May 16th, 2018
The digital nomad scene is exploding, with creative types foregoing traditional employment for a life of location independence. It's hard graft, made easier with a splash of passion, but progress can be slow and frustrating. Waiting around for lightning to strike might work for one in every thousand people, but generally success doesn't come like this.
The joy of freelancing is working when you feel like it and resting when you don't. However, this way of living can lead to too much rest and not enough work. Some remote workers overcome this by forcing themselves to work standard 9-5 hours, but this comes with all the same drawbacks as getting a regular office job. So how can you find that balance between a rigid schedule and a complete lack of structure?
For this, I recommend a concept called 'Don't Break the Chain'. It comes from a method used by Jerry Seinfeld to write funny jokes everyday. He decided that if he can just do something everyday, he will always make progress. I have taken this idea and applied it to writing a book. Everyday, I work on my book. I don't set a target for this, I just simply ensure that I work. Every. Single. Day.
This ranges anywhere from writing a single sentence to half a chapter. It doesn't matter what I do, as long as I do something. No matter how ill, sleep deprived, hungover, busy or sad I am, I will always do something to advance my book. What motivates me to do this? The chain! Everyday I post on Instagram a picture of my work space or related photo. Once I had a string of a few Instagram posts, I never wanted to break the chain.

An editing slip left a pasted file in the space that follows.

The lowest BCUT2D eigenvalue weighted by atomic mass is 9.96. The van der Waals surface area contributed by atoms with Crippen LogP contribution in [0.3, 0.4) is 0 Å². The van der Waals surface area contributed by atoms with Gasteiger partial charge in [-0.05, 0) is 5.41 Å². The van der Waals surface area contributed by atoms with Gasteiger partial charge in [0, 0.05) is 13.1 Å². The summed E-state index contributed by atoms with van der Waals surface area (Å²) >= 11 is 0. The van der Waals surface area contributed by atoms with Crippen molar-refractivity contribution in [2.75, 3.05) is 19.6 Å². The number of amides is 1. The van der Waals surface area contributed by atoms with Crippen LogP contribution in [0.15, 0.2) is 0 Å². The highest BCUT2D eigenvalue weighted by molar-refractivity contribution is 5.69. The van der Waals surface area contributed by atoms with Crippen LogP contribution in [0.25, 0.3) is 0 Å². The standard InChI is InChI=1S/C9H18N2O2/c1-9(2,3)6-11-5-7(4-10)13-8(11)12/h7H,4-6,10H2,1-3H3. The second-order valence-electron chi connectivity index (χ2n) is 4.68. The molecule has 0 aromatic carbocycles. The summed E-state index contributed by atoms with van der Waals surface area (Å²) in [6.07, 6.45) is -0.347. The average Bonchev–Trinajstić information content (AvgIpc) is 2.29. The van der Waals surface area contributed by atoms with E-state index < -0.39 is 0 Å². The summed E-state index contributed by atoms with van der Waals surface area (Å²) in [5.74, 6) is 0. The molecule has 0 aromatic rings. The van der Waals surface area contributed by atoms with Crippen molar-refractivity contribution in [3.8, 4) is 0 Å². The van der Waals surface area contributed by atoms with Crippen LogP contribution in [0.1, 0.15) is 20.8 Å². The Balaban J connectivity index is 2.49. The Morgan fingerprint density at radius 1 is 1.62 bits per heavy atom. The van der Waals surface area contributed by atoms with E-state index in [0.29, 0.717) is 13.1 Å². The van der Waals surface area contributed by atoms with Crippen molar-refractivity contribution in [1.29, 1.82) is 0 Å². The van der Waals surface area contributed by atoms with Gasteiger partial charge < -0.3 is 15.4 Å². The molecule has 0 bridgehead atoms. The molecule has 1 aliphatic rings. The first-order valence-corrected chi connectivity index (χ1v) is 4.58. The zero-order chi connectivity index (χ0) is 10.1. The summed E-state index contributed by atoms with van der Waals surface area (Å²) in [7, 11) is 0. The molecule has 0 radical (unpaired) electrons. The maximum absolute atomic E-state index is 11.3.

No matter how much I don't want to work, I find at least a couple of minutes to read a text. I could even just write one word if I wanted. Although, once you have a word, you might as well write five more and add a full stop. No matter how little I write, I am progressing. If I didn't have this chain, I might go weeks without making any progress. This method may not achieve as much as I could in a 40 hour week, but it achieves something.
And if I write a bit of my book everyday, then eventually I will have a whole book. I will have achieved a lifelong dream, that I never thought I was capable of.
So what is your dream? Is there a single ideal you can point to, which can be worked on everyday, even if it's just for two minutes? Try creating a chain of your own and eventually, little by little, there's no other option but to hit your goal.
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